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10 Cards in this Set

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Define Epigenetics and Epigenome

Epigenetics - study of heritable changes in gene expressionwithout change in DNA sequence


(involves DNA remodelling - methylation +histones)




Epigenome - The total collection of epigenetic settings across a genome

Explain the role of chromatin remodelling processes in theregulation of gene activity

DNA methylation


add CH3 to 5' carbon of cytosine (ONLY CYTOSINES IF FOLLOWED BY A GUANINE) within CpG islands of promotor regions


(patterns can be tissue/gene/person specific)




works with histones to regulate chromatin structure and gene expression




high methylation = inactive transcription (eg X inactivation)

How does DNA Methylation occur?

DMNT (DNA methyltransferases) meditated


(reversed by DNA demethylases)




DMNT1 maintains existing methylation pattern




DMNT3A/3B - de novo


Important in puberty epigenetic programing


resets epigenetic marks (demethylation then methylation)




*chart with hemi meth (passive demethylation) for just DMNT1, active for DMNT3A/3B

When/how does DNA methylation change during development?

middle - primordial, fertilised oocyte, sperm(slight up), egg(slight down), placenta/yolk sac




low - gonadal differentiation, blastocyst




high - somatic cells (down to PCGs)

What are the 2 types of Histone modifications and when do they occur?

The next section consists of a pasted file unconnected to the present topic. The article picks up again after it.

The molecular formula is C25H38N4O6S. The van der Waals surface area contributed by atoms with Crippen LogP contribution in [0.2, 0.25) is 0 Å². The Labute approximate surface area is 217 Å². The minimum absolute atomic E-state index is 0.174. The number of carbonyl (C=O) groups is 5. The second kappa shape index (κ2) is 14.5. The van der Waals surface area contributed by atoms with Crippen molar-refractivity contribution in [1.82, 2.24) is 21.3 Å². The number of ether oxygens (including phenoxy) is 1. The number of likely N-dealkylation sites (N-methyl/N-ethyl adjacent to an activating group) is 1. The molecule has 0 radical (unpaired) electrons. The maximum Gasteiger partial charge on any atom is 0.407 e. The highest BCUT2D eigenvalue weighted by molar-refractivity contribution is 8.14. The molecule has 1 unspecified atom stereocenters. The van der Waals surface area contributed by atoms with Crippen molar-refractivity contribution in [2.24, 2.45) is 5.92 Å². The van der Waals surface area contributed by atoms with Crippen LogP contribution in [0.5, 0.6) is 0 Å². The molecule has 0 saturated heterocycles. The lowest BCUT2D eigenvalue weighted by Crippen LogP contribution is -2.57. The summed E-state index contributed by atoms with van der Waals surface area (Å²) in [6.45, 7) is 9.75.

Histone acetylation/deacetylation


occurs when opening/condensing chromatin




Acetylation - involves HATs


acetyl group transferred from histone lysine->open state


pos charge of histones NEUTRALISED




Deacetylation - involves HDACs


reverses acetylation


OVERALL CHARGE OF HISTONES POSITIVE





For Chromatin remodelling what state of acetylation and methylation must occur for transcription?

Acetylation follows opposite of DNA methylation

DNA methylation with histone deacetylation = CLOSING (therefore no transcription)

DNA demethylation with histone acetylation = OPENING (therefore transcription can occur)

Give examples of epigenetic phenomena and explain theirmechanisms and consequences

reprogramming in early embryo




gametogenesis

Explain the principles of genomic imprinting and Xinactivation

most genes are monoallelic (one gene expressed)




silencing of one allele according to parent = GENOMIC IMPRINTING




(reversible, can be switched between generations


eg. man receives inactive allele from mother but it is activated for mans generation)




X inactivation - to allow same dosage in M/F


stable across mitosis but not across generations

Discuss how primary and secondary epimutations may cause disease

primary - without base sequence change, reprogrammed chromatin state. may be induced by environment




secondary - caused by genetic mutation at defined locus, may involve gene/cis-acting regulatory sequence, determine disease phenotype

Outline examples of genomic imprinting disorders and explainthe causes, pathogenesis and molecular basis of each disorder

Imprinted gene cluster - Angelman (AS) + Prada-Willi (PWS) syndromes


neurodevelopmental disorders (cluster on chrom 15q11-13)


AS - severe mental disability, microcephaly (laughter and smiling) deletions from MATERNAL



PWS - mild intellectual disability, hyperphagia (obesity) deletions from PATERNAL